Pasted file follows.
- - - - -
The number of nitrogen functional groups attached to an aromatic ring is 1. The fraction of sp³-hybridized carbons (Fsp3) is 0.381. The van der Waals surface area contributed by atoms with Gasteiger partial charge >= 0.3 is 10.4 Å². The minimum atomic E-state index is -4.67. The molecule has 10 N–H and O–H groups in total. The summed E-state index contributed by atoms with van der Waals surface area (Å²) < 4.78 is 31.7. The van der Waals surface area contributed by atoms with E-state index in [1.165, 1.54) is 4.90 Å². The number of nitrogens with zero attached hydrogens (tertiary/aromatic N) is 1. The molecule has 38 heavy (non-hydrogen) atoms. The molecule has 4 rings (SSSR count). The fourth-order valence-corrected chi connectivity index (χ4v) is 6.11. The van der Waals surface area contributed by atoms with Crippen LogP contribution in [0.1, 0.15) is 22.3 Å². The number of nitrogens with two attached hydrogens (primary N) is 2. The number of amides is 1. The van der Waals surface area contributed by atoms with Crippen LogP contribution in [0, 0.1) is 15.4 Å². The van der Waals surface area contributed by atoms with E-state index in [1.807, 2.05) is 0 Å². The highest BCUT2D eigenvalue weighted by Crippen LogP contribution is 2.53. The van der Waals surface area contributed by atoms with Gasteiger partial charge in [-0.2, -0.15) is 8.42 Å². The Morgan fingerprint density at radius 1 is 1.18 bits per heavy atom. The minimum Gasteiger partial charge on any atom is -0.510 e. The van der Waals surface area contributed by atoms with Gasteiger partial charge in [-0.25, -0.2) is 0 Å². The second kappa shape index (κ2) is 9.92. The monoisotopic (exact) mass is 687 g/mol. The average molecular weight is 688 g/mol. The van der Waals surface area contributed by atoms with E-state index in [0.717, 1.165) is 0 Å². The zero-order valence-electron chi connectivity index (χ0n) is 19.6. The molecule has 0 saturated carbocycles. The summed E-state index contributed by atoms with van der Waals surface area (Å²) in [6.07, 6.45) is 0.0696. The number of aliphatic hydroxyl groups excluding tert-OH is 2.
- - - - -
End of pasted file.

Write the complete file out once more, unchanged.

The number of nitrogen functional groups attached to an aromatic ring is 1. The fraction of sp³-hybridized carbons (Fsp3) is 0.381. The van der Waals surface area contributed by atoms with Gasteiger partial charge >= 0.3 is 10.4 Å². The minimum atomic E-state index is -4.67. The molecule has 10 N–H and O–H groups in total. The summed E-state index contributed by atoms with van der Waals surface area (Å²) < 4.78 is 31.7. The van der Waals surface area contributed by atoms with E-state index in [1.165, 1.54) is 4.90 Å². The number of nitrogens with zero attached hydrogens (tertiary/aromatic N) is 1. The molecule has 38 heavy (non-hydrogen) atoms. The molecule has 4 rings (SSSR count). The fourth-order valence-corrected chi connectivity index (χ4v) is 6.11. The van der Waals surface area contributed by atoms with Crippen LogP contribution in [0.1, 0.15) is 22.3 Å². The number of nitrogens with two attached hydrogens (primary N) is 2. The number of amides is 1. The van der Waals surface area contributed by atoms with Crippen LogP contribution in [0, 0.1) is 15.4 Å². The van der Waals surface area contributed by atoms with E-state index in [1.807, 2.05) is 0 Å². The highest BCUT2D eigenvalue weighted by Crippen LogP contribution is 2.53. The van der Waals surface area contributed by atoms with Gasteiger partial charge in [-0.2, -0.15) is 8.42 Å². The Morgan fingerprint density at radius 1 is 1.18 bits per heavy atom. The minimum Gasteiger partial charge on any atom is -0.510 e. The van der Waals surface area contributed by atoms with Gasteiger partial charge in [-0.25, -0.2) is 0 Å². The second kappa shape index (κ2) is 9.92. The monoisotopic (exact) mass is 687 g/mol. The average molecular weight is 688 g/mol. The van der Waals surface area contributed by atoms with E-state index in [0.717, 1.165) is 0 Å². The zero-order valence-electron chi connectivity index (χ0n) is 19.6. The molecule has 0 saturated carbocycles. The summed E-state index contributed by atoms with van der Waals surface area (Å²) in [6.07, 6.45) is 0.0696. The number of aliphatic hydroxyl groups excluding tert-OH is 2.